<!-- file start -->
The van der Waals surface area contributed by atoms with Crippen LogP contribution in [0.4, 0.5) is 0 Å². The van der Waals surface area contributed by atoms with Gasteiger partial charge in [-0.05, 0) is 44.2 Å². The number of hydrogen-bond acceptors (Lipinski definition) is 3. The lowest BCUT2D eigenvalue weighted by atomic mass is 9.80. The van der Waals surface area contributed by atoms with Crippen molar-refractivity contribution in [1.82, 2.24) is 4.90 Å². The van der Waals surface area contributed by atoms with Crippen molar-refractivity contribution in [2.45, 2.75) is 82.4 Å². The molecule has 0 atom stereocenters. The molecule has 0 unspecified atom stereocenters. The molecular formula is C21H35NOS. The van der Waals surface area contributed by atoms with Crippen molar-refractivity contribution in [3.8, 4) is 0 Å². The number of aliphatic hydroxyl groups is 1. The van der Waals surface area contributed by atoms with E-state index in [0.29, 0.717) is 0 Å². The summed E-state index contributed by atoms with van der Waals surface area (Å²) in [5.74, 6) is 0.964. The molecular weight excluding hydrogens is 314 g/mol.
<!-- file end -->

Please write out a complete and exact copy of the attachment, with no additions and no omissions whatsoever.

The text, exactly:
The van der Waals surface area contributed by atoms with Crippen LogP contribution in [0.4, 0.5) is 0 Å². The van der Waals surface area contributed by atoms with Gasteiger partial charge in [-0.05, 0) is 44.2 Å². The number of hydrogen-bond acceptors (Lipinski definition) is 3. The lowest BCUT2D eigenvalue weighted by atomic mass is 9.80. The van der Waals surface area contributed by atoms with Crippen molar-refractivity contribution in [1.82, 2.24) is 4.90 Å². The van der Waals surface area contributed by atoms with Crippen molar-refractivity contribution in [2.45, 2.75) is 82.4 Å². The molecule has 0 atom stereocenters. The molecule has 0 unspecified atom stereocenters. The molecular formula is C21H35NOS. The van der Waals surface area contributed by atoms with Crippen molar-refractivity contribution in [3.8, 4) is 0 Å². The number of aliphatic hydroxyl groups is 1. The van der Waals surface area contributed by atoms with E-state index in [0.29, 0.717) is 0 Å². The summed E-state index contributed by atoms with van der Waals surface area (Å²) in [5.74, 6) is 0.964. The molecular weight excluding hydrogens is 314 g/mol.